As the world tries to cut its carbon emissions in the next few decades, natural gas will become increasingly crucial as a stopgap fuel, since it produces less CO2 pollution than coal or oil. At least, that's what the EIA thinks will happen. And the geopolitical implications of this trend are interesting. The Wall Street Journal has a piece today on the multimillion-dollar gas pipeline China is building in Burma, which will greatly strengthen the regime there:
When completed, the pipeline will help unlock large untapped deposits of natural gas off Myanmar's coast and carry it hundreds of miles to southern China, expanding Myanmar's role as one of Asia's important energy exporters and enhancing its influence over other countries that rely on its supplies.
The project also is expected to include a port that can take deliveries of oil from the Middle East and Africa before transferring them to China. That will give China a new route for oil that bypasses the congested Strait of Malacca near Singapore, which handles a large portion of China's imported crude today.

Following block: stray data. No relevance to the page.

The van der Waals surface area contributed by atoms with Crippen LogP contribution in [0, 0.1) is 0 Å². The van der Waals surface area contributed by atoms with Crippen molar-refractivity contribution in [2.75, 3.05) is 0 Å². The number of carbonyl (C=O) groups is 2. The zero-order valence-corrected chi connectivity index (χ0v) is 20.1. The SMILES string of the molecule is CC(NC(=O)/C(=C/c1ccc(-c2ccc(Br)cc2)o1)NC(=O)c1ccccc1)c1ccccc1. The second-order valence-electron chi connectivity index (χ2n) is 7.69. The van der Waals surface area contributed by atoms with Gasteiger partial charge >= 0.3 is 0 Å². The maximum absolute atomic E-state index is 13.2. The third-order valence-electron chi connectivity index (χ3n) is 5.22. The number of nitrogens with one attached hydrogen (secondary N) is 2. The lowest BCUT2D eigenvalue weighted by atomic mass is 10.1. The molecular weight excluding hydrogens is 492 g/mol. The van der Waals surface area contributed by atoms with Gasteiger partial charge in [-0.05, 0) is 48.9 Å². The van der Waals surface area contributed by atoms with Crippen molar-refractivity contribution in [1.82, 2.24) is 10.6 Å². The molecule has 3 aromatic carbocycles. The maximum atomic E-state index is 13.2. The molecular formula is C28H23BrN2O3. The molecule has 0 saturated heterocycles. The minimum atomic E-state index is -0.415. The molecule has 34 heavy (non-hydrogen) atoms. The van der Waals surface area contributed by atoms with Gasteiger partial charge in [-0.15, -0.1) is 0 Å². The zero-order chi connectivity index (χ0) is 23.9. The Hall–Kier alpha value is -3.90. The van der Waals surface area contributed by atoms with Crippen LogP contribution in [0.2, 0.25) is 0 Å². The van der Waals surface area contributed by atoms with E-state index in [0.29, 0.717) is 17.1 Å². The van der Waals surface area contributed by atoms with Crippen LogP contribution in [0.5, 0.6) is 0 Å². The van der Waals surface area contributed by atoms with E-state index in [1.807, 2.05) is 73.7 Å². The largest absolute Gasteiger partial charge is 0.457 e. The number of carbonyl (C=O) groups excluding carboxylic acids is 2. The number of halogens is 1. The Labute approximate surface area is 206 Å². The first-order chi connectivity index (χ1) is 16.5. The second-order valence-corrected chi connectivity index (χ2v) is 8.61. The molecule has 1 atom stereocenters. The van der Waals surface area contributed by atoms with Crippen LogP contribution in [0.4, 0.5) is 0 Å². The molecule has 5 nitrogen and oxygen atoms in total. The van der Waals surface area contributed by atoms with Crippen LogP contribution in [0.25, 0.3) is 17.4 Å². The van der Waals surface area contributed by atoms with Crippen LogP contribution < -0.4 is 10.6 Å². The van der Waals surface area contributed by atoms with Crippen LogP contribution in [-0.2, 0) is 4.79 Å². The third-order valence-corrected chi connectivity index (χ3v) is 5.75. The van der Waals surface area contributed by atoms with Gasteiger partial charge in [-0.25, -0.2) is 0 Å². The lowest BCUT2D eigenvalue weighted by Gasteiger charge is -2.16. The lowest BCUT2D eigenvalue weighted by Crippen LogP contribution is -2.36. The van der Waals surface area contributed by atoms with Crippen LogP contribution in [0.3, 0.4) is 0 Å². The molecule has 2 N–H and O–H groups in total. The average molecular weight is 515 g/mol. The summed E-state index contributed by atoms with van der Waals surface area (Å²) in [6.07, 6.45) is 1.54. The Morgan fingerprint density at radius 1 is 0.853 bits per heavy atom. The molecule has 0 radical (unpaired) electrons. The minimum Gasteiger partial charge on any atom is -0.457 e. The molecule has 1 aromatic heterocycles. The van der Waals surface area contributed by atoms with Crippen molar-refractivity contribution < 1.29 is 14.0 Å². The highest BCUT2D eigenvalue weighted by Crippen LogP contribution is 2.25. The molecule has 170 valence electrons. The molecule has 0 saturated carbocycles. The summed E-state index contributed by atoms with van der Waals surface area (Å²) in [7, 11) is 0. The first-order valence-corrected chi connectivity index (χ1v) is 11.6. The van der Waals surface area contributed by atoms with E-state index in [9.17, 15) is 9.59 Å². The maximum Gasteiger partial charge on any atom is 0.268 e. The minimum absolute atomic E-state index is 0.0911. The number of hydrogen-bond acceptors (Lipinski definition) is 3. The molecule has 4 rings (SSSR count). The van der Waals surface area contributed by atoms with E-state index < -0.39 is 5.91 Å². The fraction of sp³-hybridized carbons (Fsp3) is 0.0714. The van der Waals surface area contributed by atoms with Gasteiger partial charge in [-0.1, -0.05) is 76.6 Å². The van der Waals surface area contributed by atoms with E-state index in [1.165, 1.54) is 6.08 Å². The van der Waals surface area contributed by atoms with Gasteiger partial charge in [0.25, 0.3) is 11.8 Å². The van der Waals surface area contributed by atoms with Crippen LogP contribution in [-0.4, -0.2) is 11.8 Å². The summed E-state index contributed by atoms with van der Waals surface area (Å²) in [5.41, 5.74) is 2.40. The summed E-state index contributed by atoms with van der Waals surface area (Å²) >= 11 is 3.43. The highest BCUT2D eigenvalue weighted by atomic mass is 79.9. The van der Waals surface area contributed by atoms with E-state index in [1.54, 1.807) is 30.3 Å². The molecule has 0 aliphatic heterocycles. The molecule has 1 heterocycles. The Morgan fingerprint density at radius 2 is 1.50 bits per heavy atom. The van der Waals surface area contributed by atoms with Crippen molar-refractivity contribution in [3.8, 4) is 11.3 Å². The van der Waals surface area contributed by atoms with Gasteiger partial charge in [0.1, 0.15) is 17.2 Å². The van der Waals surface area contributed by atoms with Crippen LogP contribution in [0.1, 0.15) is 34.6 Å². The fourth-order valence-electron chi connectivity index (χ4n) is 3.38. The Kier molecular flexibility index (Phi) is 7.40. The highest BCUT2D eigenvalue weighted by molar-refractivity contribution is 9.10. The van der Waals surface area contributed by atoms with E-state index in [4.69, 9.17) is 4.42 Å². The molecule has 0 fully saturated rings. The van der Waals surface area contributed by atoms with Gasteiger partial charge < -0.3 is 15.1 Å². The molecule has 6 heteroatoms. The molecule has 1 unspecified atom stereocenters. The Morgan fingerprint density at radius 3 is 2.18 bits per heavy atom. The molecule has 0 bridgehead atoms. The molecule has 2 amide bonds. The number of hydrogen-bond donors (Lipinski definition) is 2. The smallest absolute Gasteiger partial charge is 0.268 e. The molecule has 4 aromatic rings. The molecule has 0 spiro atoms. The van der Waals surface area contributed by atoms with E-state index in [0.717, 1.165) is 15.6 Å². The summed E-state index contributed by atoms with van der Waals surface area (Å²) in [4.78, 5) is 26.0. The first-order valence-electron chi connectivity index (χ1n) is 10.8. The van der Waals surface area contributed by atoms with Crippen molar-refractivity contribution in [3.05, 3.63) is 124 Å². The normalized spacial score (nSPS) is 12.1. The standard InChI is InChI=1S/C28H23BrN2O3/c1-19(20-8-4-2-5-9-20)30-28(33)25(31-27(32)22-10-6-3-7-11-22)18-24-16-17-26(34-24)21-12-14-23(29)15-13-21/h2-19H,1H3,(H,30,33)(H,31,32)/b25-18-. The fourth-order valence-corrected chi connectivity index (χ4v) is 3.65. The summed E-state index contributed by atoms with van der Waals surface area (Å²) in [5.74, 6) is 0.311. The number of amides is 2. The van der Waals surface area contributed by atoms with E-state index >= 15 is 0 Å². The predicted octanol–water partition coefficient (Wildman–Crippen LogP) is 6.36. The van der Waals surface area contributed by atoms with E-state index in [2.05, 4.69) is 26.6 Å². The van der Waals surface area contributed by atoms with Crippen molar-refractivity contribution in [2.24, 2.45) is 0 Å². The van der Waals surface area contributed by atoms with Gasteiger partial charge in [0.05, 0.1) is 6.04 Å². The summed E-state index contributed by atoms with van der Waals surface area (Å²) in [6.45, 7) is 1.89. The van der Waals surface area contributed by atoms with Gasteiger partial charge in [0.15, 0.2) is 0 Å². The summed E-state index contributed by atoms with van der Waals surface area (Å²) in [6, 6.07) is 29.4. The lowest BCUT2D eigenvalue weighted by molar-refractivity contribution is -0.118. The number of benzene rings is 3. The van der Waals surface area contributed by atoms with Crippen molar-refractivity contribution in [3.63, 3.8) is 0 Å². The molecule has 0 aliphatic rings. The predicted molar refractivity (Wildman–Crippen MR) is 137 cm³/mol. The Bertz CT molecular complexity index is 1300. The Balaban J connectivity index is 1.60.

All this should improve China's energy security while generating about $1 billion or more in annual revenue for Myanmar's government over 30 years, according to estimates by advocacy groups tracking the project, including the Shwe Gas Movement, based in Thailand. It is an annual payday equivalent to roughly a third of the country's existing foreign-exchange reserves. ...
The project will likely make it harder for U.S. officials to achieve their goal of weakening the regime. The U.S. and Europe imposed tough sanctions on Myanmar after its ruling junta ignored a 1990 national election won by supporters of opposition leader Aung San Suu Kyi, who remains under house arrest.
The other big natural-gas story is Russia, which is planning two new pipelines to Europe in order to cement its role as the continent's main energy supplier—something that generates a fair bit of unease within the EU, given Russia's unpleasant habit of shutting off gas to countries it has political disputes with. But meanwhile, the Financial Times reports today that the ongoing boom in U.S. shale gas production has meant, at least for now, that Europe hasn't needed to rely quite so heavily on Russia's Gazprom for its gas imports, which is upending various long-term contracts and creating all sorts of disputes. Worth following.